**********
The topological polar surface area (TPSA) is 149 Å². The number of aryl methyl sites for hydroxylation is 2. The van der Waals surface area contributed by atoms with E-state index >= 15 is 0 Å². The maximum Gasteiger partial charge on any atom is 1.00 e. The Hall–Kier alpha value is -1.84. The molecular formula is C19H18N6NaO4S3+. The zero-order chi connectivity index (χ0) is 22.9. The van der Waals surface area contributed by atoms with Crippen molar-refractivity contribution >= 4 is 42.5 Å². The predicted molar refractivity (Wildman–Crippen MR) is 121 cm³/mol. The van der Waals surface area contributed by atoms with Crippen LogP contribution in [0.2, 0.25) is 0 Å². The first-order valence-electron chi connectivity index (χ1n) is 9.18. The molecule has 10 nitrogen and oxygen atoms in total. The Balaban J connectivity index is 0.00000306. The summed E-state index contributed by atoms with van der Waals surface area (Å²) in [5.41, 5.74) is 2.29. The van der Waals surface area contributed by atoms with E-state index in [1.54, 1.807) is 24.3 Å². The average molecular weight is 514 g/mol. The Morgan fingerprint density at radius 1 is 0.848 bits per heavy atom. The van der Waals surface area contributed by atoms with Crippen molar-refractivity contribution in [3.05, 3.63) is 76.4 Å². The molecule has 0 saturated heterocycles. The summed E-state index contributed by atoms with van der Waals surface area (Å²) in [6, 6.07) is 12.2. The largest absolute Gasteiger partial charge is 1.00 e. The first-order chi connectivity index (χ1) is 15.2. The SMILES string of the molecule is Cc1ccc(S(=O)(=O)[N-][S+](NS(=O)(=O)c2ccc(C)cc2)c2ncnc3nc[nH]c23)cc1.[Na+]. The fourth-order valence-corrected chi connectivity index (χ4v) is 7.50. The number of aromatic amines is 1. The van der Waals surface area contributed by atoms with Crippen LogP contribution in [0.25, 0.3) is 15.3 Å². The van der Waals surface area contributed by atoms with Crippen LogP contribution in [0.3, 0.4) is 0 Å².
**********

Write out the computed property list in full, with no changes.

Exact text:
The topological polar surface area (TPSA) is 149 Å². The number of aryl methyl sites for hydroxylation is 2. The van der Waals surface area contributed by atoms with E-state index >= 15 is 0 Å². The maximum Gasteiger partial charge on any atom is 1.00 e. The Hall–Kier alpha value is -1.84. The molecular formula is C19H18N6NaO4S3+. The zero-order chi connectivity index (χ0) is 22.9. The van der Waals surface area contributed by atoms with Crippen molar-refractivity contribution >= 4 is 42.5 Å². The predicted molar refractivity (Wildman–Crippen MR) is 121 cm³/mol. The van der Waals surface area contributed by atoms with Crippen LogP contribution in [0.2, 0.25) is 0 Å². The first-order valence-electron chi connectivity index (χ1n) is 9.18. The molecule has 10 nitrogen and oxygen atoms in total. The Balaban J connectivity index is 0.00000306. The summed E-state index contributed by atoms with van der Waals surface area (Å²) in [5.41, 5.74) is 2.29. The van der Waals surface area contributed by atoms with E-state index in [1.54, 1.807) is 24.3 Å². The average molecular weight is 514 g/mol. The Morgan fingerprint density at radius 1 is 0.848 bits per heavy atom. The van der Waals surface area contributed by atoms with Crippen molar-refractivity contribution in [3.05, 3.63) is 76.4 Å². The molecule has 0 saturated heterocycles. The summed E-state index contributed by atoms with van der Waals surface area (Å²) in [6, 6.07) is 12.2. The largest absolute Gasteiger partial charge is 1.00 e. The first-order chi connectivity index (χ1) is 15.2. The SMILES string of the molecule is Cc1ccc(S(=O)(=O)[N-][S+](NS(=O)(=O)c2ccc(C)cc2)c2ncnc3nc[nH]c23)cc1.[Na+]. The fourth-order valence-corrected chi connectivity index (χ4v) is 7.50. The number of aromatic amines is 1. The van der Waals surface area contributed by atoms with Crippen LogP contribution in [0.25, 0.3) is 15.3 Å². The van der Waals surface area contributed by atoms with Crippen LogP contribution in [0.3, 0.4) is 0 Å².